• The High Court reminded that confidence in arbitrators is the cornerstone of arbitration and cited several precedents in support of this principle.


  • The High Court ‘weighs in’ the IBA guidelines on Conflicts of Interest in International Arbitration and the Club Español de Arbitraje Recommendations on Independence and Impartiality of Arbitrators in making its decision. The Court acknowledges that previous court decisions have made a restrictive interpretation of this ground for annulment limiting it to the relationship between the arbitrator and the parties. Although it makes it clear that soft law cannot prevail neither over national law nor over the arbitration rules the parties may have submitted to, the Court gives weigh to it to recognize that it is commonly accepted in arbitration that the impartiality of an arbitrator may be compromised by a bad relationship with the parties’ counsels.


In reaching this conclusion the Court considers: (i) that the arbitrator’s status regarding independence and impartiality is not similar to that of judges and, (ii) the flexibility of arbitration and the importance or party autonomy where a great number of arbitrators usually also act as counsels. These two factors explain, in the Court’s opinion, that a bad relationship between an arbitrator and any of the parties’ counsels may compromise his impartiality.


  • An arbitrator has to disclose any circumstance that may give rise to justifiable doubts about his independence and, according to the IBA Guidelines, the arbitrator is under the obligation to make reasonable enquiries to identify any conflict of interest. This is a duty of the arbitrator, not of the parties.


  • Not every violation of the duty of disclosure gives rise to the annulment of the award. What was not disclosed by the arbitrator must be of sufficient importance as to give rise to reasonable doubts about his impartiality or independence.


  • The existence of lack of impartiality must be determined on a case-by-case basis.


  • There exists a presumption of impartiality of arbitrators similar to that of judges.


  • Enmity must be real and serious not mere dislike or tension in social interaction. Animosity must be of such an intensity that it amounts to hostile prejudice.


  • Disagreements must have their origin in extra-procedural relationships. The conduct of the arbitrator, even if his decisions are contrary to the interests of one of the parties, is not grounds for enmity.


The High Court’s Decision


Applying the abovementioned criteria the High Court rejected the arbitrator’s challenge on the grounds of lack of impartiality because the evidence showed, following the CEA Court’s decisions that:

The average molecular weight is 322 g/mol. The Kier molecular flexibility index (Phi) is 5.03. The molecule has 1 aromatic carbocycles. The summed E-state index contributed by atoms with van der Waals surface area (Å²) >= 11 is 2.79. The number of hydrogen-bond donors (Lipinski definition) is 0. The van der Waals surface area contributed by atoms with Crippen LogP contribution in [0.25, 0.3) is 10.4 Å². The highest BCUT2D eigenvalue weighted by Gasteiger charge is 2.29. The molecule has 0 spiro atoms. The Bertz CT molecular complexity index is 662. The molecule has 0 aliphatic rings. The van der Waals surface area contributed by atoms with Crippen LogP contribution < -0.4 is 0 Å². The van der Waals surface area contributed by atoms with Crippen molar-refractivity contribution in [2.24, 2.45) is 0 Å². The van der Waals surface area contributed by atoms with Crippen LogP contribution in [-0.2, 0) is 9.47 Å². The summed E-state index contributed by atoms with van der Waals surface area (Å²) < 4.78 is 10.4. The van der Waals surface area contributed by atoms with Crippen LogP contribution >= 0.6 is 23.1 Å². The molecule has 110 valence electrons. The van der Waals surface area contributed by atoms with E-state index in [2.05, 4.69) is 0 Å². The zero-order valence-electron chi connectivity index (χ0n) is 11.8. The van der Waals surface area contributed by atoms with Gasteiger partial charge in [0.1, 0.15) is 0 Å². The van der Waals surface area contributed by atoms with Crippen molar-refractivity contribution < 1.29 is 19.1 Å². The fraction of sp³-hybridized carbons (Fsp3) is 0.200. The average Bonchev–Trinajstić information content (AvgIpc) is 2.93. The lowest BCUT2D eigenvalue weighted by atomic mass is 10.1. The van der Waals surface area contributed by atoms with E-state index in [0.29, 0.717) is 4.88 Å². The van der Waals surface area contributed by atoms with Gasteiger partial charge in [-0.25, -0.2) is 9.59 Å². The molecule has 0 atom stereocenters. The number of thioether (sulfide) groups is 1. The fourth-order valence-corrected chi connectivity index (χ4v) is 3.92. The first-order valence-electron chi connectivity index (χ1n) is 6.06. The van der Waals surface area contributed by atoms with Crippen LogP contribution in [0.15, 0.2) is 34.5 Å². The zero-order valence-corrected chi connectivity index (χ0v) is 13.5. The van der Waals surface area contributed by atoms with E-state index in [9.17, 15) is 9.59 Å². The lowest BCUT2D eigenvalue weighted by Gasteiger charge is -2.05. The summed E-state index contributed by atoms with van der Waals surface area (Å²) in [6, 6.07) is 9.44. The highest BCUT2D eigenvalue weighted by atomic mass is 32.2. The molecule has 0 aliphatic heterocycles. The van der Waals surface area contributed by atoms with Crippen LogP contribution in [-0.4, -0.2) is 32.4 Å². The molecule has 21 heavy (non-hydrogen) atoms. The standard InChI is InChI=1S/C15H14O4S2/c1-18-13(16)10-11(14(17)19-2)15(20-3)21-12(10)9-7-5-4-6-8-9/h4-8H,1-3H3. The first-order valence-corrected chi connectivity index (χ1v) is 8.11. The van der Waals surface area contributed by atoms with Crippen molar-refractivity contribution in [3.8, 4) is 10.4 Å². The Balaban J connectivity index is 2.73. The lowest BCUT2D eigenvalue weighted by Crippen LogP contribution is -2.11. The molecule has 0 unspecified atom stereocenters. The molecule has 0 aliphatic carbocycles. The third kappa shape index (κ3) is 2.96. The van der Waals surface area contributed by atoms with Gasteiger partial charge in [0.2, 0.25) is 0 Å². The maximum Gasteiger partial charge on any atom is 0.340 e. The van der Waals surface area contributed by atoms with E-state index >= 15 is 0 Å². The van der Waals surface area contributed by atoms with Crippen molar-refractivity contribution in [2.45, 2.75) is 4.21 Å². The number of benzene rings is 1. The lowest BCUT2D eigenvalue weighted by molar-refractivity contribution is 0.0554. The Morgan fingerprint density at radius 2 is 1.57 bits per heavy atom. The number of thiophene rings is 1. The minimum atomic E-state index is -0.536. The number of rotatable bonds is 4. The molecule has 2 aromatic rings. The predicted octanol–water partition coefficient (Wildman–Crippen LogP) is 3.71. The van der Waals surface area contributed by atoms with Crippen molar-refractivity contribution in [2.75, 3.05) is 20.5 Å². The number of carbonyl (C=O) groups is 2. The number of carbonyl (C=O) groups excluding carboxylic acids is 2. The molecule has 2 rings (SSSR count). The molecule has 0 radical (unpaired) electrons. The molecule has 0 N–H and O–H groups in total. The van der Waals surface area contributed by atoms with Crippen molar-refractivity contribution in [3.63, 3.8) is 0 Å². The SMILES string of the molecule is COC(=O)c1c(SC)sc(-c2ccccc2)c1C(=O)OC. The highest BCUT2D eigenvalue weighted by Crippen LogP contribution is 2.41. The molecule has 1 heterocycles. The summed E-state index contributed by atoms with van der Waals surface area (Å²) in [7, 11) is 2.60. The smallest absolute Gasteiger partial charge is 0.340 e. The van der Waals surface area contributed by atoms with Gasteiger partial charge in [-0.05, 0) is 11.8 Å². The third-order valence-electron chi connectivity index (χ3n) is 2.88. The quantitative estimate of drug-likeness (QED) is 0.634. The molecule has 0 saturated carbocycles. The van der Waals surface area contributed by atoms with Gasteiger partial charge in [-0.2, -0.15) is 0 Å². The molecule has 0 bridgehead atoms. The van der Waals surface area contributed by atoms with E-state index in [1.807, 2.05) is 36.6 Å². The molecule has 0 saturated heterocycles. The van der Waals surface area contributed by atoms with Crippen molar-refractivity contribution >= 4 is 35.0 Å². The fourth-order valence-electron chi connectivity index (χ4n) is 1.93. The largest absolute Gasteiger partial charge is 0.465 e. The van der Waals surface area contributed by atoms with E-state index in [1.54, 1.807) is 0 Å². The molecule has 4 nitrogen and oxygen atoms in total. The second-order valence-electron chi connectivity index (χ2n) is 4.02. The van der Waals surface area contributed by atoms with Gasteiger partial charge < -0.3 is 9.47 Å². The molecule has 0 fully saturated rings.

• The arbitrator left the law firm in good terms with the founding partners and with his colleagues.


  • There exists a natural and cordial relationship between the arbitrator and the law firm and its lawyers as evidenced by the arbitrator’s -now a professor- invitations to law firm’s members to participate in academic activities, the arbitrator’s recommendation of students to join his previous law firm and affectionate messages interchanged with lawyers in the law firm.


  • The inadmissibility of the arbitrator to the Alumni Program does not suggest enmity considering the respectful way in which he addressed the law firm asking information about the status of his application.


  • The Court even states that the degree of closeness and affection of those messages could have made the other parties feel uncomfortable.


  • Due to the lack of evidence for the challenge the High Court blames the appellant’s conduct as bordering on recklessness.


  • As for the wording used by the arbitrator in the Procedural Order the High Court reminds that sometimes the arbitrator has the duty to highlight the improper conduct of the parties -though the High Court is not saying that this happened in the present case- and this may justify the using of some strong language that expresses with sufficient clarity and severity the reality of that behavior.


  • The High Court highlights that there is no reference in the appellant’s arguments to the decisions of the CEA Court. According to the High Court the CEA Court, after careful consideration of all the evidence, rejected the challenges giving proper reasons and stating that there was not a breach of the arbitrator’s duty to disclose. The language used must be analyzed with reference to the context and circumstances which neither the appellant nor the CEA Court did.